Pugh kept a travel journal and wrote detailed letters home to family and Chester County newspapers throughout his travels in Europe. He also wrote detailed journals of his experiments and class notes. These manuscripts, including modern typescripts of the accounts, are currently housed along with his papers at the Pennsylvania State University Libraries in the Special Collections Library.
Farmers' High School
While Pugh was studying at the Rothamsted laboratory, he communicated with Dr. Alfred L. Elwyn of Chester County, a founder of the Farmers' High School in Centre County, Pennsylvania. Elwyn suggested that he apply for the position and request that the Board allow him a leave of absence to finish his studies in England. In February 1859, Trustee Judge Frederick Watts contacted Pugh and offered him the position of president at the Farmers' High School, as well as a stipend for purchasing laboratory equipment to bring back from Europe. Pugh's appointment officially began in February 1860 during the school's second year, however he assumed most duties as president in October of 1859.
Despite the numerous challenges faced by a fledgling college, especially with the Civil War disrupting its formative years, Pugh managed to establish Farmers' High School as a prominent leader in agricultural education and research. His standard duties as president included teaching, advising the 69 enrolled students, acting as disciplinarian, answering letters from parents, ordering books, lobbying in Harrisburg for funding, writing public addresses to garner support, pacifying creditors, and calling meetings of the Trustees. At the end of 1861, 11 students were awarded the first American agricultural college degrees in the Bachelor of Scientific Agriculture after graduating under the direction of Pugh and four other supervising teachers. Not long after, in 1862, Pugh began a graduate program in agricultural chemistry and awarded the first Master of Scientific Agriculture only a year later.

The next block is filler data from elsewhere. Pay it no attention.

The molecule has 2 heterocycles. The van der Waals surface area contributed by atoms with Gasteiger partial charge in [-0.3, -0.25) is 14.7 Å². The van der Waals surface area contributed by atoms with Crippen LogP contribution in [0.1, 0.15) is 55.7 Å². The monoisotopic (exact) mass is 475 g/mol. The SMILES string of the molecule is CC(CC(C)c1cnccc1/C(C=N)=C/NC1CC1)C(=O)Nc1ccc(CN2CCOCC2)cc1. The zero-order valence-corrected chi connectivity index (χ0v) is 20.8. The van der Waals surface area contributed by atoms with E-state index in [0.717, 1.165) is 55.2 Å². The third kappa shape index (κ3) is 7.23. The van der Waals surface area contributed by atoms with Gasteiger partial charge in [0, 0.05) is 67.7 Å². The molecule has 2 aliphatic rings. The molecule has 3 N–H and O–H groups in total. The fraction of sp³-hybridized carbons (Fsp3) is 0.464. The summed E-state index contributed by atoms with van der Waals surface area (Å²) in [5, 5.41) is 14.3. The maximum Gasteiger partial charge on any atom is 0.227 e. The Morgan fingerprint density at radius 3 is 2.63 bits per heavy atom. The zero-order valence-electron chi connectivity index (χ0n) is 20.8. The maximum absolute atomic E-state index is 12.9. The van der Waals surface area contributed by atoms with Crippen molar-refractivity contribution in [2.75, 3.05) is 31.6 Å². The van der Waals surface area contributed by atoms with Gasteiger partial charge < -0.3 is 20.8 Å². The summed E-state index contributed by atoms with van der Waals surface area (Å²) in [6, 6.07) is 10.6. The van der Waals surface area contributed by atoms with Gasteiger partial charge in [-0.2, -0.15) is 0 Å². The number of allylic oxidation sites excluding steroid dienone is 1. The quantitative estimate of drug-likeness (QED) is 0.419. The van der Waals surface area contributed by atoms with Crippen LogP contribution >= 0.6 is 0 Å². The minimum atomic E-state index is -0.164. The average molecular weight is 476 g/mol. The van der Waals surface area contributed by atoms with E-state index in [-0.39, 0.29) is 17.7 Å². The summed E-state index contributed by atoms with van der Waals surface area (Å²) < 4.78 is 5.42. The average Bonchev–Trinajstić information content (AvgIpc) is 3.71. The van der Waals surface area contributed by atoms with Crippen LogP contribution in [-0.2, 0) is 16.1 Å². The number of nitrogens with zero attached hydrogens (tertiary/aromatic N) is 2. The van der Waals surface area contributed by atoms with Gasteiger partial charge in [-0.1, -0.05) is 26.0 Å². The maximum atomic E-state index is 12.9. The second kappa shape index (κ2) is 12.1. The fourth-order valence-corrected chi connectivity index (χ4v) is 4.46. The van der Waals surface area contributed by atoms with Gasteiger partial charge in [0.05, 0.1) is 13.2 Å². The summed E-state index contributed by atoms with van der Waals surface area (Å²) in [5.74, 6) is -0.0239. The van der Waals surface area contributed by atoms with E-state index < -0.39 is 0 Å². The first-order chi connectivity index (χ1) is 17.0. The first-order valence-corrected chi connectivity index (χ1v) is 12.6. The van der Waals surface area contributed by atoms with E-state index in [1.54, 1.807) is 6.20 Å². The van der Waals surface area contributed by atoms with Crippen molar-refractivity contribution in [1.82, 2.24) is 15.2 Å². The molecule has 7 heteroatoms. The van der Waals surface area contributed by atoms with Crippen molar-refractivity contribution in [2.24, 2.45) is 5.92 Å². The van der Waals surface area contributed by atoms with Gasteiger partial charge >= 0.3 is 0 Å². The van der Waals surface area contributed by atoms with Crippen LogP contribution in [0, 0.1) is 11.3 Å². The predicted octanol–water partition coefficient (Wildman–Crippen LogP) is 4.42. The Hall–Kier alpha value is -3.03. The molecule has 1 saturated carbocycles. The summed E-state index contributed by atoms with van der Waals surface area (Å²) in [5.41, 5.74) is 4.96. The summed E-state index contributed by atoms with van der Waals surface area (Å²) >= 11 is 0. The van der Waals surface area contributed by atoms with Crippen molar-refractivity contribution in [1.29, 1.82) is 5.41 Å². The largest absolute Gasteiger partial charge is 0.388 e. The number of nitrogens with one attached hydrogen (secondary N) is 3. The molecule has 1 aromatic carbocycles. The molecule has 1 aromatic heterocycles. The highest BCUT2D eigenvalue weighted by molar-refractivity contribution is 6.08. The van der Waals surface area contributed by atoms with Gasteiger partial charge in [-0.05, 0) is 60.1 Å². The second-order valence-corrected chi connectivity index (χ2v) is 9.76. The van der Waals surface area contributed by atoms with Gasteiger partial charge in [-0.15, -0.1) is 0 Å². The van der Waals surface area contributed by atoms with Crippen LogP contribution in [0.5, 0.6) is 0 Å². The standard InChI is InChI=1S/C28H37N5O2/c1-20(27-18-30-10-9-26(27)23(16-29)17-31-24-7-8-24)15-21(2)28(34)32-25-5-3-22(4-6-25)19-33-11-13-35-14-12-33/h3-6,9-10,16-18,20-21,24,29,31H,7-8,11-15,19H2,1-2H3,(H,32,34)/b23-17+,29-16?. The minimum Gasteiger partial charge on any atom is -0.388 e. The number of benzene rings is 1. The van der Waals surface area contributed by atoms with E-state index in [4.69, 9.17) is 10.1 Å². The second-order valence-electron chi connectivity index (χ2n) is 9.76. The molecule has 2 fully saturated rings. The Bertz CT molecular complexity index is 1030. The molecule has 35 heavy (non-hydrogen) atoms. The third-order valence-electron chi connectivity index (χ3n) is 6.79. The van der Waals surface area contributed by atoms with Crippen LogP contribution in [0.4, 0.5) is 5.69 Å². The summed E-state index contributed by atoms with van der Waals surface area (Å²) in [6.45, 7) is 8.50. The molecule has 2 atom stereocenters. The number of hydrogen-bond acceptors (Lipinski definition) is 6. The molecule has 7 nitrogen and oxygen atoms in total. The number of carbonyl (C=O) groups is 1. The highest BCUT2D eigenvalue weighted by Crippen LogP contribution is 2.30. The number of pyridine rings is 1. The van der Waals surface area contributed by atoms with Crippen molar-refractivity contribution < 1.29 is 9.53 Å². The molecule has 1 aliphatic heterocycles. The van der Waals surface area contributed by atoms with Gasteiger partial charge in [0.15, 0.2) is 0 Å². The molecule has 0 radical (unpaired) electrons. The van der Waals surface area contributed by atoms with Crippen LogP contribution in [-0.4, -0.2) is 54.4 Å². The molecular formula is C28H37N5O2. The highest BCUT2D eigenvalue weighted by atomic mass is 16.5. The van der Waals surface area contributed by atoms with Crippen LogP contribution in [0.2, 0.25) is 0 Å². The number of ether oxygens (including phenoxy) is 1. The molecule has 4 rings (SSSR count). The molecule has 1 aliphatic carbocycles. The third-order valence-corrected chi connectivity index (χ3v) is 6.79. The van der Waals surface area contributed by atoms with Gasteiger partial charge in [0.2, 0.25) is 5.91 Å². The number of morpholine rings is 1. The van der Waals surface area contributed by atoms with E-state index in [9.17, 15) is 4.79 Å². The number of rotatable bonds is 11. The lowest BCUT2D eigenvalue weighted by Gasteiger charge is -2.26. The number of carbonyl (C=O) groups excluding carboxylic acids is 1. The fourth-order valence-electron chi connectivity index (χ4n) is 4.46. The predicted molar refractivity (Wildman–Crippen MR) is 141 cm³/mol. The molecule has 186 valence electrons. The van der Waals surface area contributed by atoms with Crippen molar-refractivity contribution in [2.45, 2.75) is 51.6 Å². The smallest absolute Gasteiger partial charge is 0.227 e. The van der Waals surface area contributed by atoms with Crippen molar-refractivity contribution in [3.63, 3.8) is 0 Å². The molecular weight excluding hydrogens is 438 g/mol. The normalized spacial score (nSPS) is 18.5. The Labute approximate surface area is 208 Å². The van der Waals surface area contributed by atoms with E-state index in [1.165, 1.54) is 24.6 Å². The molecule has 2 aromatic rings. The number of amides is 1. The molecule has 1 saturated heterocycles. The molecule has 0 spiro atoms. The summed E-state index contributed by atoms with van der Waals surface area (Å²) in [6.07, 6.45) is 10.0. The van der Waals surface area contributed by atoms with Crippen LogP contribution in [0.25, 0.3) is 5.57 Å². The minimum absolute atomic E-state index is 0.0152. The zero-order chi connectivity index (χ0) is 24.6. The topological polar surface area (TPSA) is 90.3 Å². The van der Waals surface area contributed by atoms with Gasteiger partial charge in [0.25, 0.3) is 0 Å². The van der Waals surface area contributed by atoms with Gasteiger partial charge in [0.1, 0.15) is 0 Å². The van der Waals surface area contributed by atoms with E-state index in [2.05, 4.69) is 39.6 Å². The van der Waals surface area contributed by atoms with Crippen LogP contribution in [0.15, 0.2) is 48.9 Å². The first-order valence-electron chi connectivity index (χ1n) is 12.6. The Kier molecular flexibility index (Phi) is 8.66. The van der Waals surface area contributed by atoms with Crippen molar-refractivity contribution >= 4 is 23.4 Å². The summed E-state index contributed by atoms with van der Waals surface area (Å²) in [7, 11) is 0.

Personal Life and Death
During his visits to discuss mineral composition of the Nittany Valley with notable Bellefonte ironworks master Abram Valentine, Pugh met Abram's daughter. Rebecca and Pugh met frequently to talk about books, German language, and current news, and by early 1863 the two were engaged. In preparation for their marriage, he began designing, hauling stone, and building a house that would later become the president's residence.
The wedding, however, was delayed when both were injured in a carriage accident in June 1863 while returning from visiting William Shortlidge near Bellefonte. Pugh broke his arm and spent the summer and fall in local Philadelphia hospitals having treatments for improper setting of the limb. This injury, along with enormous stress due to General Lee's invasion of Pennsylvania, the already enormous academic and administrative workload for the School, and continuing construction of his house contributed to a weakened immune system unable to fend off an attack of typhoid fever. Pugh collapsed at his desk while penning a statement for Legislature and died a week later on April 29, 1864. Rebecca never remarried, and only visited campus twice after his death: once to present the first graduating class at an alumni reunion with his portrait, and the second time to attend a semi-centennial celebration of Penn State's founding. She died in 1921 and left all of Evan's books, correspondence, and memorabilia to Penn State.
- East Nottingham's Evan Pugh. Oxford Area Historical Society. September 24, 2003. p. 5-6.
- East Nottingham's Evan Pugh. Oxford Area Historical Society. September 24, 2003. p. 7-9.
- "Penn State Presidents". Penn State University Libraries. Pennsylvania State University Libraries. Retrieved 13 May 2015.
- East Nottingham's Evan Pugh. Oxford Area Historical Association. September 24, 2003. p. 13.
|First||Pennsylvania State University President
1859 – 1864
William Henry Allen